A client asked me recently why it was that we selected TYPO3 as the content management system to focus on, and it got me thinking about the decision process that led up to our selection of it.
In 2004 & 2005 it became clear to us that clients wanted websites that they could edit themselves and we were interested in providing a solution that would allow us to quickly and easily allow them to do this. Expanding on this need, the criteria we were specifically interested in included:
- the ability for clients to edit their own pages
- flexibility of design – we didn’t want to have to bend our sites to fit the cms, or for visitors to be able to look at the design of our sites and be able to tell in what cms they had been developed
- user friendliness
- scalability – we wanted a platform that could grow and be enhanced as our clients business grew and changed
- search-engine optimization-ability
- multilingual capable
- track record/history
- workflow capability
- audit log
- open source
We evaluated a number of different cms systems, setting up test versions in our office and working with each of them. The system we selected and have been using and offering ever since is TYPO3.
While every system we looked at had its own particular strengths, we found that TYPO3 offered the most complete level of services and functionality. Here are some of the highlights:
Ability for clients to edit their own pages:
For clients, updating the website is done through through the web browser by “logging in” through an administrative interface, after which the user need only click on pencils that appear on every web page to update the relevant portion of the page. Through the browser administrators can also add, remove, or modify pages and site sections. If a page is added or removed the menus & buttons on the website instantly update to reflect the change.
Flexibility of Design:
With many of the content management systems we looked at, we found that the designs need to fit into a certain theme or mold. Thus one could look at various websites and be able to tell just by looking at them what content management system was used to create them. With TYPO3 we found that any design could be applied, and there is no easily visible way for a site visitor to determine that a website has been developed in TYPO3.
Security options/access controls: Detailed security options are available so that site administrators can be given access to update all pages, some pages, or even only certain elements on certain pages.
Hundreds of modules exist to meet functional requirements (such as RSS feeds, blogs, maps, and message boards), and due to the opensource nature of the application we have full access to the source code and can modify these modules to suit if required. This provides great benefit and cost savings in that developing the site is more an effort in customizing existing and proven functionality then it is in creating code from scratch.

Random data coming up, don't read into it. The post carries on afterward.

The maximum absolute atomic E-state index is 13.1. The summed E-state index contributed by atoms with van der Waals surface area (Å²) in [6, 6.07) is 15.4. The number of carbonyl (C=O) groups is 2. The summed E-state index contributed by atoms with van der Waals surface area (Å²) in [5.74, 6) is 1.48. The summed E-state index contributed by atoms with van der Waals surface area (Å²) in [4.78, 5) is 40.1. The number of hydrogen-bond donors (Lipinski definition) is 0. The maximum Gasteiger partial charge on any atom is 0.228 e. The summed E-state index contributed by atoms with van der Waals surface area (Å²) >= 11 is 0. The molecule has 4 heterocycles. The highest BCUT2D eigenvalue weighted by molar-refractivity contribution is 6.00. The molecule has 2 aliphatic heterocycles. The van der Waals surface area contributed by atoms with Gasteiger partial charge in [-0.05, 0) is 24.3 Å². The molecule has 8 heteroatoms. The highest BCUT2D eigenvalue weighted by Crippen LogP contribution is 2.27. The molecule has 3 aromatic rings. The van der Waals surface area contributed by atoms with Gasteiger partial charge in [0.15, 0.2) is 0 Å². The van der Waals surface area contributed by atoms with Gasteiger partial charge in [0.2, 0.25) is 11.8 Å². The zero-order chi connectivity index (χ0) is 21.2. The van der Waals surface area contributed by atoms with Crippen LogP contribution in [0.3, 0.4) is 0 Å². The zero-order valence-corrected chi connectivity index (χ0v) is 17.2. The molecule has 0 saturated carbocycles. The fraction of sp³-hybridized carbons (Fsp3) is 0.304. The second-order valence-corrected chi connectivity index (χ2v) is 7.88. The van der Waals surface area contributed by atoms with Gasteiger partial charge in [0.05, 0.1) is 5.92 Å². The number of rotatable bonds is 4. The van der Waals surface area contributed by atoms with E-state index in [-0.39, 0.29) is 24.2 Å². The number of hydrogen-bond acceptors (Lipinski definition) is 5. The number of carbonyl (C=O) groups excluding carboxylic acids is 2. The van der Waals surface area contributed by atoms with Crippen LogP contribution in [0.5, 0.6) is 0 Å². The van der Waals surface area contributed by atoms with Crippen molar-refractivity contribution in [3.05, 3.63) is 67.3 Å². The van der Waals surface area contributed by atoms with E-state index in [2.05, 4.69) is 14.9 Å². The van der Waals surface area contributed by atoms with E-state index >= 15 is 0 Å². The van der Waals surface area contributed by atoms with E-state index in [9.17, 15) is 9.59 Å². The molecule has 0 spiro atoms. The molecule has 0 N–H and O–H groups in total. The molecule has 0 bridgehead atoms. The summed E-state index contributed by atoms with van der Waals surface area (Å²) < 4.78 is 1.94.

Track Record/History: All changes made through the cms are logged, so it is possible to determine who has made changes and reverse them if required. With the workflow functionality, the system can be set up so that one group of users has access to update pages on the site, but the changes don’t go live until another user(s) has approved the changes. Several levels of approval authority are possible.
One aspect of in particular that really stood out to us is the fact that TYPO3 has had a consolidated development effort since 1998. Where many of the open source content management system have split, divided, died, or had other issues, TYPO3 has always had a single direction and is very actively developed. Currently in version 4.4.2; 4.5 is in alpha testing; and version 5, a “next-generation” rewrite, is in heavy development. All of these efforts are guided and directed through the TYPO3 association.
There are 1000s of developers working with the TYPO3 system, 1000s or pre-existing modules that can be implemented, each one of which is created by one or more developers who are often times accessible.
We were specifically interested in an open source product because it gives us the ability to modify the code if required, and provides a degree of portability. We’ve seen many sites that have been built with proprietary management systems that effectively lock clients into their particular vendor. While we love our clients, we had no interest in locking them into doing business with us. TYPO3 is supported by many hosting platforms and many other agencies.
In the end, we selected TYPO3 because it was a content management system that allowed us to:
- implement any design,
- offer a user friendly way for clients to update their own websites,
- serve as a platform on which additional functionality can be added in a cost and time effective way.
If you’d like to learn more about TYPO3, please visit: